Norwegian film Max Manus generated talk around its Toronto International Film Festival release in 2009. Directed by Joachim Rønning and Espen Sandberg, it tells the story of Manus (played by Aksel Hennie), a budding resistance fighter during the oft-overlooked German occupation of Norway during WWII. The film moves slowly through Max’s personal history, flashing back to his experiences on the field during the Winter War and showing his development as a saboteur and undercover agent during the occupation period.

Hennie’s performance is the centrepiece of the film, as his portrayal of Max as a young, idealistic man evolves along with the story. As his friends are slowly picked off by the Gestapo, Max must face the consequences of his sabotage missions until he becomes a haunted, nerve-wracked alcoholic. The transition is fluid, played contrapuntally to the Gestapo officer (Siegfried Wolfgang Fehmer, played by Ken Duken) who is looking to capture Max once and for all.

Max Manus is smart enough to avoid some of the easier stereotypes of Nazi films—at least at the beginning. A genuine effort seems to have been made to portray Fehmer as a human being as opposed to a Nazi monster, showing—even if only briefly—his romantic exploits. This falls apart about halfway through the film, though. It’s as if the directors just gave up on characterizing Fehmer and chose to focus on Max’s sabotage missions instead.

Unfortunately, characterization often falls by the wayside in favour of extravagant sets and action sequences. Max Manus cost approximately US $10 million to make, cementing it as the most expensive purely Norwegian production ever, and it shows—both the set design and the costuming are superb, the action sequences well played out.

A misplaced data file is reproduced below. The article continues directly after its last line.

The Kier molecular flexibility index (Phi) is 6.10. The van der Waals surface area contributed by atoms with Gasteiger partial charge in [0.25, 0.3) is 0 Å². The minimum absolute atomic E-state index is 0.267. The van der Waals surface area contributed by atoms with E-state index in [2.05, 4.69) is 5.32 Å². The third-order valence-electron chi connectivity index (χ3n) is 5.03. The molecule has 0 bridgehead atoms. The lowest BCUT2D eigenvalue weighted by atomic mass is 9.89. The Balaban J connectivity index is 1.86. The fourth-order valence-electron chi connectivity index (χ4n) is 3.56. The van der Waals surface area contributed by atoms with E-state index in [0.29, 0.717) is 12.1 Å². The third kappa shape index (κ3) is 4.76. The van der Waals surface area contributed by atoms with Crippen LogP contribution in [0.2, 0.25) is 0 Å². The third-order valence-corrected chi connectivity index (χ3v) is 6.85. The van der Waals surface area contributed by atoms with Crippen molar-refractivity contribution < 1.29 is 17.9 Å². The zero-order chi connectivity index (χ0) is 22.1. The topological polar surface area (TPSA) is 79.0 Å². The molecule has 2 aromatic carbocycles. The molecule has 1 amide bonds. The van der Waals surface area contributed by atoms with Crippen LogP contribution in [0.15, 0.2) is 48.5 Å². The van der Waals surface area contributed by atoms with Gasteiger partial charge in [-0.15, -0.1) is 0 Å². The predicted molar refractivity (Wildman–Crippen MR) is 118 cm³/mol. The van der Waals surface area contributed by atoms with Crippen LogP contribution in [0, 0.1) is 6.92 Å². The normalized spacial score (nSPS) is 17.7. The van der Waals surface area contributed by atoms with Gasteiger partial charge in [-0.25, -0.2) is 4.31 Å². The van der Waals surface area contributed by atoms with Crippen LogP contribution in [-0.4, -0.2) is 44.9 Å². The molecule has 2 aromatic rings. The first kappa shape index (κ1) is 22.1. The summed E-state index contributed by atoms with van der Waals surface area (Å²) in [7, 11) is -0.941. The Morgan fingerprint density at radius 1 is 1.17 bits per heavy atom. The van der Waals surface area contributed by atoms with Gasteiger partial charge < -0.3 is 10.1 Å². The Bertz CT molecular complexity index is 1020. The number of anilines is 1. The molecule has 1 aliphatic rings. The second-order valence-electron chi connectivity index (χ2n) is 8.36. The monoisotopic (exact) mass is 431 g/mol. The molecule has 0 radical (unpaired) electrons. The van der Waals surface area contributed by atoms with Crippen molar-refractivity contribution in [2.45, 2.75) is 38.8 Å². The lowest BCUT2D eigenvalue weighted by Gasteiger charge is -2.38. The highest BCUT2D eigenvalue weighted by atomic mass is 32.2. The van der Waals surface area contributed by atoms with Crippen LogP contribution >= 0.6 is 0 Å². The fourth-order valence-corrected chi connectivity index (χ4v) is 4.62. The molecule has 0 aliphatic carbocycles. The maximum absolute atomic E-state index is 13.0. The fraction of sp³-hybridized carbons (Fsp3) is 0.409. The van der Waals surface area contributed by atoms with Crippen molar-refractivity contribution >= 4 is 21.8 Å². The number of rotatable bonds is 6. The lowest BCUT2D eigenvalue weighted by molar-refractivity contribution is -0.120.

Thankfully, Manus is never played out to be some sort of Norwegian Rambo—whenever he kills a Nazi, it seems almost as if by accident. In one darkly humorous scene, Manus is escaping by bicycle (how much more Norwegian can you get?) shortly after bombing a government building. He turns a corner, only to find himself facing a truck full of Nazi soldiers. He guns them all down, but only because they’re having trouble getting out of the back of the truck.

The film has more than mere substance: the cinematography is great from the very beginning, intercutting the harsh whites of the Winter War with the dull greys of Oslo and the Nazi’s uniforms. It is clear that thought has been put into the use of colour, as the scenes in Norway have a very different palette from those set in Sweden and Britain. The difference is so pronounced that the first establishing shot of Scotland is actually quite jarring. The colour red gets special treatment in the film, showing up only in blood (and there is lots of it), the Nazi and Norwegian flags, and some dresses worn by Manus’s romantic interest. This all foregrounds what matters most to Max: getting rid of the Nazis, liberating his country, and being with Tikken, the woman he loves.

Inevitably, Max Manus lends itself to several annoying clichés. The use of newspaper headlines to establish the setting for the film is a bit tired and pedestrian, as is the film’s end when it tells the audience of the characters’ ultimate fates during the closing credits.

Max Manus isn’t really groundbreaking or game-changing. There’s no Inglourious Basterds–like historical revisionism here, and the Nazis lose. But by the end of the film, one can’t help but feel that Max has also lost. In fact, one of the best (and saddest) scenes comes near the end of the film, with Max holed up in a boarded house, drinking himself blind and “celebrating.” If The Hurt Locker’s message was that “war is a drug,” then by contrast, Max Manus is about how one gets addicted in the first place. Regardless of whether you enjoy war films, this is an entertaining, definite must-see. It’s certainly one of the best war films of the year, and most likely one of the best of the decade.

Max Manus opens in theatres April 2.